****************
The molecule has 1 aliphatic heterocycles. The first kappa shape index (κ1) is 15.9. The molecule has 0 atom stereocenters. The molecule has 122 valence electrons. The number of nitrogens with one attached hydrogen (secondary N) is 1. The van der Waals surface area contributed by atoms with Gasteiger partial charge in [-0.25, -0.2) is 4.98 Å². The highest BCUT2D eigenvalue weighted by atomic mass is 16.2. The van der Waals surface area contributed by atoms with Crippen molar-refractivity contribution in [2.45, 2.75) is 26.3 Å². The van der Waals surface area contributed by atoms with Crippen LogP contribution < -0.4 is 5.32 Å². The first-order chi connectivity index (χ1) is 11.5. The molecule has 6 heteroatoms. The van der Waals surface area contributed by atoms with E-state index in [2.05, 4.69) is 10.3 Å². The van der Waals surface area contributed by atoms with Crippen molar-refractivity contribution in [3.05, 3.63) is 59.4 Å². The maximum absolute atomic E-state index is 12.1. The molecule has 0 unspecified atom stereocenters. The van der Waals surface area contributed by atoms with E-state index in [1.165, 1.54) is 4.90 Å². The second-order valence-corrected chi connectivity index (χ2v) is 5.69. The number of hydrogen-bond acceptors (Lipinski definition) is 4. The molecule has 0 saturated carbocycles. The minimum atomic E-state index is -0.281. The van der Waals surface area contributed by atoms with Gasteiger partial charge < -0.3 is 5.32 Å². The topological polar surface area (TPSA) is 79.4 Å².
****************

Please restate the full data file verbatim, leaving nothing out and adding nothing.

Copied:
The molecule has 1 aliphatic heterocycles. The first kappa shape index (κ1) is 15.9. The molecule has 0 atom stereocenters. The molecule has 122 valence electrons. The number of nitrogens with one attached hydrogen (secondary N) is 1. The van der Waals surface area contributed by atoms with Gasteiger partial charge in [-0.25, -0.2) is 4.98 Å². The highest BCUT2D eigenvalue weighted by atomic mass is 16.2. The van der Waals surface area contributed by atoms with Crippen molar-refractivity contribution in [2.45, 2.75) is 26.3 Å². The van der Waals surface area contributed by atoms with Crippen LogP contribution < -0.4 is 5.32 Å². The first-order chi connectivity index (χ1) is 11.5. The molecule has 6 heteroatoms. The van der Waals surface area contributed by atoms with E-state index in [2.05, 4.69) is 10.3 Å². The van der Waals surface area contributed by atoms with Crippen molar-refractivity contribution in [3.05, 3.63) is 59.4 Å². The maximum absolute atomic E-state index is 12.1. The molecule has 0 unspecified atom stereocenters. The van der Waals surface area contributed by atoms with E-state index in [1.165, 1.54) is 4.90 Å². The second-order valence-corrected chi connectivity index (χ2v) is 5.69. The number of hydrogen-bond acceptors (Lipinski definition) is 4. The molecule has 0 saturated carbocycles. The minimum atomic E-state index is -0.281. The van der Waals surface area contributed by atoms with Gasteiger partial charge < -0.3 is 5.32 Å². The topological polar surface area (TPSA) is 79.4 Å².